Search

Whose news is it anyway?



By Tara Deschamps, Special to the Star

Wed., Oct. 16, 2019


With a series that launched Tuesday, the Star looks more closely at a new report by the International News Media Association: How to Decode the Publisher-Platform Relationship identifies seven issues as the most concerning to publishers in the digital age. Today, copyright and news aggregation.


Musicians and video producers have copyright over their work, but in many countries, news publications are not afforded the same protections for their articles. That’s allowed websites that aggregate original reporting from other publications to pop up. These websites often trick readers because they are sometimes designed to dupe the public into believing they are run by the credible publications they aggregate reporting from. These misleading websites don’t pay for the news they repurpose, but they often find ways to monetize that content and don’t share their profits.


Google News, Apple News, Amazon Echo, or Facebook news feeds exacerbate the situation because some are set up so that when readers click on articles, they are kept within the platform’s site. “Google News does take readers to the publisher’s network, but bypasses the showcase, money-making home page, which undercuts brand presence,” the International News Media Association (INMA) report says. “Taking the reader off the publisher’s network entirely by Apple and Facebook also denies the media company the usage data.” It also causes “brand flattening” — minimizing the connection and value between a story and the publication that produced it.


Possible solutions:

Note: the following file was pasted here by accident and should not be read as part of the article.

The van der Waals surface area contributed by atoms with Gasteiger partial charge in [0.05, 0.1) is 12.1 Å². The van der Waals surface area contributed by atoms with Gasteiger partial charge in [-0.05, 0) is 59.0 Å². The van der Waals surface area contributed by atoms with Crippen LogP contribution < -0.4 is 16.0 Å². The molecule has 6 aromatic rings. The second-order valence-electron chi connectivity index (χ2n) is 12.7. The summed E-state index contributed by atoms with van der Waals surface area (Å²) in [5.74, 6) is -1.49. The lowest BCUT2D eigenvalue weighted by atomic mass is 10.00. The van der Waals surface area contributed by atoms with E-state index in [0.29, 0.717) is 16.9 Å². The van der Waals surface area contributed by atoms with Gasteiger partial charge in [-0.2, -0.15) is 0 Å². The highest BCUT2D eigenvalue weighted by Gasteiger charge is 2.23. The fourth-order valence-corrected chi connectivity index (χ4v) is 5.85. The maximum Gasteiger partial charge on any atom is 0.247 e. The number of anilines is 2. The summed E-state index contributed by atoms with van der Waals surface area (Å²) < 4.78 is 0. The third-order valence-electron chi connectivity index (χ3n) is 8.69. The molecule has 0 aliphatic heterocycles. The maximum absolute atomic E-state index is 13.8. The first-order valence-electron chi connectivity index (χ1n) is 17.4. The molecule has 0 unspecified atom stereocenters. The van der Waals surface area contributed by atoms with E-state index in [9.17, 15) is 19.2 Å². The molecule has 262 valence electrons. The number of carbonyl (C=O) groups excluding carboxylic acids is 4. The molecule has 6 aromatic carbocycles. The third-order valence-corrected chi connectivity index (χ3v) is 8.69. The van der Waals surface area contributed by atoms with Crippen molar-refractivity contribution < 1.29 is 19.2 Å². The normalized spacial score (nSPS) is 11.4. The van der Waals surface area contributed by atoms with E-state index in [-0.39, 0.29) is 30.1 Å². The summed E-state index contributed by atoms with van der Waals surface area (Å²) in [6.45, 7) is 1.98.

Platforms pay for use of text intellectual property.

“We need a system whereby the platforms that benefit so much from the engagement driven by news return value to the people who create that content,” said David Chavern, a chief executive at the News Media Alliance, a trade association representing approximately 2,000 newspapers in the United States and Canada, in the INMA report. “This isn’t to say that all news is equally valuable — and we aren’t anticipating a collective effort to set prices for specific content — but the platforms’ unique unwillingness to pay news publishers has to end.”


To protect the intellectual property of publications, INMA believes digital platforms should pay to use text-based news stories — a change that will require new legislation. The European Union has already supported such a measure through a publishers’ right directive, which was recently passed by all of its member states. The directive does not cover links shared on social platforms, but includes summaries or substantial passages of stories.


INMA also suggested tech giants should adopt content licensing deals like the one Facebook has recently offered large U.S. publishers in exchange for permission to use headlines and previews of stories on their platform. INMA looks somewhat favourably at the subscription revenue share model championed by Apple News+, where consumers pay $12.99 a month for access to content from hundreds of publications. Publishers split about half the money Apple makes from subscribers based on how much of their content is consumed.